Marine Le Pen has set her sights on facing-off with Emmanuel Macron in the presidential race
The Front National leader, 48, known for her tough stance on immigration, Islamic extremism and dislike of Europe wants to pit herself against Mr Macron's policies which follow the status quo.
Ms Le Pen's team believes focussing her campaign on Mr Macron could hand her the keys to the Elysee palace as he represents everything the French electorate wants to ditch.
In a bid to secure the presidential race, Ms Le Pen wants to highlight Mr Macron's elite background – which may well be a turn-off for the public.
Mr Macron, the current economy minister, is a pro-European liberal who was educated in excellent schools and had a career in private banking.
Ms Le Pen, meanwhile, has managed to broaden her base in the past five years by promising to obliterate the strangle hold that this type of elite has on politics.
Therefore, Mr Macron could be the ideal political opponent for the National Front leader and she wants to face him in the race.
However as the Front National leader plots against her opponent, Mr Macron, a liberal, has been shaking up France's presidential election.
The choice to put Benoit Hamon, in the centre left primaries led supporters to jump ship
He is enjoying a lead which emerged after the Penelopegate scandal which scarred centre right nominee, Francois Fillon – where he was accused of giving his wife taxpayer cash for a bogus job role.
Mr Macron has benefitted enormously from the troubles that have plagued the left and centre right candidates.
The choice to put hard-left candidate Benoit Hamon in the centre left primaries led supporters of the Socialist Party to jump ranks and support Mr Macron instead.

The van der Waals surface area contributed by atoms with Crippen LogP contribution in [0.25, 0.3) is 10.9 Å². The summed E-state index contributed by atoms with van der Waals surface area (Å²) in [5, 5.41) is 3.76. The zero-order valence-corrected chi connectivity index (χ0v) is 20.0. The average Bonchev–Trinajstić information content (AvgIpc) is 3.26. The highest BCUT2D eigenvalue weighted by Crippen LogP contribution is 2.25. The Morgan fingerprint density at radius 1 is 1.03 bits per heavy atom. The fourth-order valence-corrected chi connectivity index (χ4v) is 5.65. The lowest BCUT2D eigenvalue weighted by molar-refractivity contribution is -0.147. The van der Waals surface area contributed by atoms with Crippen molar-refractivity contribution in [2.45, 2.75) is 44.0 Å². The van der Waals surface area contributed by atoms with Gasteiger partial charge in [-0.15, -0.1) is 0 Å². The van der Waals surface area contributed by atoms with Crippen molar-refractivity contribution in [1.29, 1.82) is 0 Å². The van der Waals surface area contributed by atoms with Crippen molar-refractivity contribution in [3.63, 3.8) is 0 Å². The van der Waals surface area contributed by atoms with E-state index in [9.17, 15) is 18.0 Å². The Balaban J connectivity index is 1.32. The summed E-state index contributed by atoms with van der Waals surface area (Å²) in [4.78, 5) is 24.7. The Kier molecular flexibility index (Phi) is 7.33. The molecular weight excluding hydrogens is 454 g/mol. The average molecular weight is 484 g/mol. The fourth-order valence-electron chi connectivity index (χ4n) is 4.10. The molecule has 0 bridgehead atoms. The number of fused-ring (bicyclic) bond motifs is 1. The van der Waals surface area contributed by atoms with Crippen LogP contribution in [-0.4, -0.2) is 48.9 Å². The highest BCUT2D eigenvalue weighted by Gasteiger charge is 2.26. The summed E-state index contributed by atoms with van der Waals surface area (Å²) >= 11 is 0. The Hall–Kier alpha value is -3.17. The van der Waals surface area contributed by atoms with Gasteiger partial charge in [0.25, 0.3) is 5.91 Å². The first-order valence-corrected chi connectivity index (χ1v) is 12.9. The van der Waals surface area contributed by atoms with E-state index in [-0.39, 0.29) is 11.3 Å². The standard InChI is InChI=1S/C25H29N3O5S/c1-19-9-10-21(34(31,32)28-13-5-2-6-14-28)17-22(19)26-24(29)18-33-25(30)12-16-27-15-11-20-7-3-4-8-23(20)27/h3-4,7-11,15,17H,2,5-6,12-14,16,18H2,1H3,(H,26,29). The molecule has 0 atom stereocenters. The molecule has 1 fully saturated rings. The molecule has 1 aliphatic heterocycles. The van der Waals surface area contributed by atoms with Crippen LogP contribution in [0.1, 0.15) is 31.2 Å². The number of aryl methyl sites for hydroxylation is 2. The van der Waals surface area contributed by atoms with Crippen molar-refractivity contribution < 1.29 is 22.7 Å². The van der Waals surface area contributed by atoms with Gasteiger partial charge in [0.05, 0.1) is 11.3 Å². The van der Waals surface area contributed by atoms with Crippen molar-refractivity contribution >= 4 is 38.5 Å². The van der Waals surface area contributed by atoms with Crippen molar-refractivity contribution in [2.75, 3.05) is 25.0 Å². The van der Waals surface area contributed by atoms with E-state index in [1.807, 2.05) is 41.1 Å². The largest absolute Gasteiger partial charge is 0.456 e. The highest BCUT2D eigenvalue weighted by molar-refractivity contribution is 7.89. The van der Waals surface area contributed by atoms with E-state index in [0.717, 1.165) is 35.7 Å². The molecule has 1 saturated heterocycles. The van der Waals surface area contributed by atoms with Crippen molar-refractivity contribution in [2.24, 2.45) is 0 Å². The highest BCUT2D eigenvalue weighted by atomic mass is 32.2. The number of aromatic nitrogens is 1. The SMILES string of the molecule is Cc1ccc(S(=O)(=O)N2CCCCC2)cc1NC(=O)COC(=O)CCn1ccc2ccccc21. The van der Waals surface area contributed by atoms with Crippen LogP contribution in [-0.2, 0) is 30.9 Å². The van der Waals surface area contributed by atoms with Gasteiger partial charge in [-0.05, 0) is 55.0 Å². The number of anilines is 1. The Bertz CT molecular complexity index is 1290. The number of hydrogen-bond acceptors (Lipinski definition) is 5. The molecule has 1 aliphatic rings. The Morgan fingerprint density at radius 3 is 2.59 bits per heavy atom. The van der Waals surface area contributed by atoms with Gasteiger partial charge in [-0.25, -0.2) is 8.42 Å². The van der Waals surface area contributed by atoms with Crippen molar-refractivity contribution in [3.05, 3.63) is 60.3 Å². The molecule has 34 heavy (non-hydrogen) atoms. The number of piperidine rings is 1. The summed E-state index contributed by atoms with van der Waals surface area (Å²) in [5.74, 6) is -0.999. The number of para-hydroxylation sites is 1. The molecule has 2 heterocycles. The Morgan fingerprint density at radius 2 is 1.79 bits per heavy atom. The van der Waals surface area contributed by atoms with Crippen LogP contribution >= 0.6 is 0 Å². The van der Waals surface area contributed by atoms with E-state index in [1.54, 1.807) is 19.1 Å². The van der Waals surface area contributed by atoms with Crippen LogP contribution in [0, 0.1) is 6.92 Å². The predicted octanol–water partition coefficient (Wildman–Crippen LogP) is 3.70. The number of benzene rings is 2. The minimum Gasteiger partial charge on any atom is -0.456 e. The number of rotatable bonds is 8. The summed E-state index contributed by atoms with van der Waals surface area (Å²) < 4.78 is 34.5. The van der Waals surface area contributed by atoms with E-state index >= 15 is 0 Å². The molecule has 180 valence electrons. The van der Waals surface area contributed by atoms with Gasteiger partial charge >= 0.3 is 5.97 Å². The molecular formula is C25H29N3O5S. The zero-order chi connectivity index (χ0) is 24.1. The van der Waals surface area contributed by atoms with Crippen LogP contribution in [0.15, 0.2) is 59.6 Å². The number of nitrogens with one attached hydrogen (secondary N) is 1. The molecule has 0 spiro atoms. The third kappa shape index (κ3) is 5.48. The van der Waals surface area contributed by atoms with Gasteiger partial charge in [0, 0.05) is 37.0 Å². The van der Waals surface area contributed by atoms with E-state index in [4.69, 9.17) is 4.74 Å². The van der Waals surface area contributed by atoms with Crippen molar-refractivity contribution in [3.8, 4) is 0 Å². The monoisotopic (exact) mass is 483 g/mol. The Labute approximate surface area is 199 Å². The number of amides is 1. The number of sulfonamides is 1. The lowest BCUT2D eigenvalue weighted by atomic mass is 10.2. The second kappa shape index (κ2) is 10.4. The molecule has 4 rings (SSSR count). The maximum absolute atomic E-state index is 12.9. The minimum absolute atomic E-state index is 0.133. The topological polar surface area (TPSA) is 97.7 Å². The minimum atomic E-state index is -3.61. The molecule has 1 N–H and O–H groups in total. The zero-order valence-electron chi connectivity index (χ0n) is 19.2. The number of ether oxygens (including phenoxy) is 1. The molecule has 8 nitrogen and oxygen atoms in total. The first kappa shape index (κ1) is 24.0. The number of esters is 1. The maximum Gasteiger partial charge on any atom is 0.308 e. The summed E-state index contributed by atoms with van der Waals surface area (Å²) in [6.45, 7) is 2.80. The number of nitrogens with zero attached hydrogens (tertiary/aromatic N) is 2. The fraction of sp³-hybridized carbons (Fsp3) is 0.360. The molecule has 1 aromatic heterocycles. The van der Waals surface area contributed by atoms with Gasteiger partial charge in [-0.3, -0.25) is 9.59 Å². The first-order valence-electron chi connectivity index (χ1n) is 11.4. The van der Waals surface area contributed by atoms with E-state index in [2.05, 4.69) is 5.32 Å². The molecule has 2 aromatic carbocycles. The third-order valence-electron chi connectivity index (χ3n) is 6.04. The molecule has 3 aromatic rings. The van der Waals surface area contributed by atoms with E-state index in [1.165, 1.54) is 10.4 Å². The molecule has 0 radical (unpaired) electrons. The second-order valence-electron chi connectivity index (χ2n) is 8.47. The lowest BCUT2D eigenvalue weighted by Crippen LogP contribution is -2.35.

Things you didn't know about Marine Le Pen Wed, April 5, 2017
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Marine Le Pen is a French politician who is the president of the National Front, a national-conservative political party in France and one of its main political forces.
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Described as more democratic and republican than her nationalist father, she has led a movement of "de-demonization of the Front National" to detoxify it and soften its image
Macron has benefited from the corruption scandal that has engulfed Francois Fillon
Mr Macron, launched his campaign in October 2016 and is the current favourite – but there is no guarantee that he will win as the race is very fluid.
However, he does have a core base of supporters after serving as President Francois Hollande's economy minister.
His popularity in the polls has jumped since January and he has gained 10 points, going from 17-18 percent to 25-26 percent.
In comparison, Mr Hamon has just 15 percent and Mr Fillon lost eight points.
But voters are constantly changing their minds and Ms Le Pen is hoping Macron's failure to convince the electorate that he is an anti-establishment candidate will be her gain.
Some voters see Macron as a “mainstream puppet” while Ms Le Pen is known for being the opposite.